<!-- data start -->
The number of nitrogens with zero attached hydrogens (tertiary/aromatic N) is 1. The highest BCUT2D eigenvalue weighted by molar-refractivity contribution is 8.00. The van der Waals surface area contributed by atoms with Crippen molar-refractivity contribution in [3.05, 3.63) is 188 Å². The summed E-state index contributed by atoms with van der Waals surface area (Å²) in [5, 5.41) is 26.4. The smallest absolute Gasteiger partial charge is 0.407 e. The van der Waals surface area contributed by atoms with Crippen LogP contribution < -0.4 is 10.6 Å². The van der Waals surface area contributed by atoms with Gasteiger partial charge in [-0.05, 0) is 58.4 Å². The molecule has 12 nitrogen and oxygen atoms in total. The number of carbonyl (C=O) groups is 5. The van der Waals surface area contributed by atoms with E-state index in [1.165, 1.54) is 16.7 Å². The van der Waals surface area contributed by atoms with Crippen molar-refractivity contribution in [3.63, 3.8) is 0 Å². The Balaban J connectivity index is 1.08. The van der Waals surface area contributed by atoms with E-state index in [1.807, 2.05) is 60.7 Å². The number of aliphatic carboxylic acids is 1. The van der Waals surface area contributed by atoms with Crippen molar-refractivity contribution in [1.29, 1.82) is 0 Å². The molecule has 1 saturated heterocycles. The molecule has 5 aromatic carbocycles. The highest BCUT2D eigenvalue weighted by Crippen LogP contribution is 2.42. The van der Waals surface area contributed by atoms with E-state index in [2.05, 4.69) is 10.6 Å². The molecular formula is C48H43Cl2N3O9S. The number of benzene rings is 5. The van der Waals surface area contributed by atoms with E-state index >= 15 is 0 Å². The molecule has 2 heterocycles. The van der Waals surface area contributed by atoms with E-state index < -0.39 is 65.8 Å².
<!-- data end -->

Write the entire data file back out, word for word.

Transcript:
The number of nitrogens with zero attached hydrogens (tertiary/aromatic N) is 1. The highest BCUT2D eigenvalue weighted by molar-refractivity contribution is 8.00. The van der Waals surface area contributed by atoms with Crippen molar-refractivity contribution in [3.05, 3.63) is 188 Å². The summed E-state index contributed by atoms with van der Waals surface area (Å²) in [5, 5.41) is 26.4. The smallest absolute Gasteiger partial charge is 0.407 e. The van der Waals surface area contributed by atoms with Crippen LogP contribution < -0.4 is 10.6 Å². The van der Waals surface area contributed by atoms with Gasteiger partial charge in [-0.05, 0) is 58.4 Å². The molecule has 12 nitrogen and oxygen atoms in total. The number of carbonyl (C=O) groups is 5. The van der Waals surface area contributed by atoms with E-state index in [1.165, 1.54) is 16.7 Å². The van der Waals surface area contributed by atoms with Crippen molar-refractivity contribution in [3.63, 3.8) is 0 Å². The Balaban J connectivity index is 1.08. The van der Waals surface area contributed by atoms with E-state index in [1.807, 2.05) is 60.7 Å². The number of aliphatic carboxylic acids is 1. The van der Waals surface area contributed by atoms with Crippen molar-refractivity contribution in [1.29, 1.82) is 0 Å². The molecule has 1 saturated heterocycles. The molecule has 5 aromatic carbocycles. The highest BCUT2D eigenvalue weighted by Crippen LogP contribution is 2.42. The van der Waals surface area contributed by atoms with E-state index in [2.05, 4.69) is 10.6 Å². The molecular formula is C48H43Cl2N3O9S. The number of benzene rings is 5. The van der Waals surface area contributed by atoms with E-state index >= 15 is 0 Å². The molecule has 2 heterocycles. The van der Waals surface area contributed by atoms with E-state index < -0.39 is 65.8 Å².